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1966 289 3-speed
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Discussion Starter · #1 · (Edited)
I realize this is super remedial so please be kind. Of all the cars I've owned I've weirdly never needed to change a thermostat until now. My car currently has a 180 stat that was installed this summer when I had other work done but its taking longer than id like to get up to temp now that the Phoenix weather has cooled off. So I'm all set to do it this weekend and just need some tips to avoid any rookie mistakes. I have a 195 stat, gasket and sealer from Summit. My plan is to drain the coolant from the radiator about half way and remove the housing. I know the correct way to position the new stat, but I'm not sure if I need to let the sealer set or how much to torque down the bolts when I'm done.
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The current housing is NOT chrome.
 

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Discussion Starter · #2 ·
On a related note, anyone know where to get a replacement hose for this radiator? I don't know the brand and I'm not sure if there is a generic replacement.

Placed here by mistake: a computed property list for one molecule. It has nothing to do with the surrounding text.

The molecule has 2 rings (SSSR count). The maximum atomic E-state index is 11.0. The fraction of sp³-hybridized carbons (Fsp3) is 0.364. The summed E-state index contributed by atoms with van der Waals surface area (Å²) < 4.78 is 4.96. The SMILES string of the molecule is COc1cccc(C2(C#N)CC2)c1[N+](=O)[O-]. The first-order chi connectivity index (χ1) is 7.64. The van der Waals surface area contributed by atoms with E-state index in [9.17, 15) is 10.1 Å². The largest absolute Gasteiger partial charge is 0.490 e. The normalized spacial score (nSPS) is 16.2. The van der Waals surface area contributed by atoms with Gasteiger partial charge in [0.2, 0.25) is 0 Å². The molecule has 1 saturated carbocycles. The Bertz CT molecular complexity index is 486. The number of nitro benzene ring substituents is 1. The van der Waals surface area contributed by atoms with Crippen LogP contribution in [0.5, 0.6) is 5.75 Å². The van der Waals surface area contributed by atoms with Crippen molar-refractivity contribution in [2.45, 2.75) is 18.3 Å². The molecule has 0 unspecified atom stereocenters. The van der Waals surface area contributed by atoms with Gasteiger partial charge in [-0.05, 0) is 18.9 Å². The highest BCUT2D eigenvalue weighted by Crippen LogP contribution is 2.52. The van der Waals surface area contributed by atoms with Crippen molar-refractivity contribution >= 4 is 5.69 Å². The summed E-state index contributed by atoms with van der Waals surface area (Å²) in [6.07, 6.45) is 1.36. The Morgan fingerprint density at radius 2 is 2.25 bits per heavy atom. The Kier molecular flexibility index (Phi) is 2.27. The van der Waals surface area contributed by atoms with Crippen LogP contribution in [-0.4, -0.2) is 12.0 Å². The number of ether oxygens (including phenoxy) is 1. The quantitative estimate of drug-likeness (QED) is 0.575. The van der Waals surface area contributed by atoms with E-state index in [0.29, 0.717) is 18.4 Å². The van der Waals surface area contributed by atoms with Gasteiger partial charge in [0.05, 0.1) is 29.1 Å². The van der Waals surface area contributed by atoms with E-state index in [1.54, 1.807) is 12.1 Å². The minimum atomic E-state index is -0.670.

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1970 Sportroof Mustang Grabber Value Package
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all I used was a light coat of bearing grease on each side to hold the gasket and stop corrosion, never leaked. Not sure about the torque though.
 

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I'm in AZ and always use the factory stated 195 degree thermostat. I use Aviation Form-A-Gasket. I little on each side of the gasket.
 
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Where did you pick up a radiator for a 66 Mustang that has the upper hose on the driver's side?

If you're going to keep it, pull the hose and take it to an old-style auto parts store that has a couple of crusty old guys behind the counter with a bunch of binders filled with parts catalogs, etc. Maybe even a monochrome CRT monitor. Show them what you have and they'll match it up to an appropriate sized hose. Make sure you find out what that hose is for and put that info somewhere so later on you can just walk into any auto parts store and tell them what you want.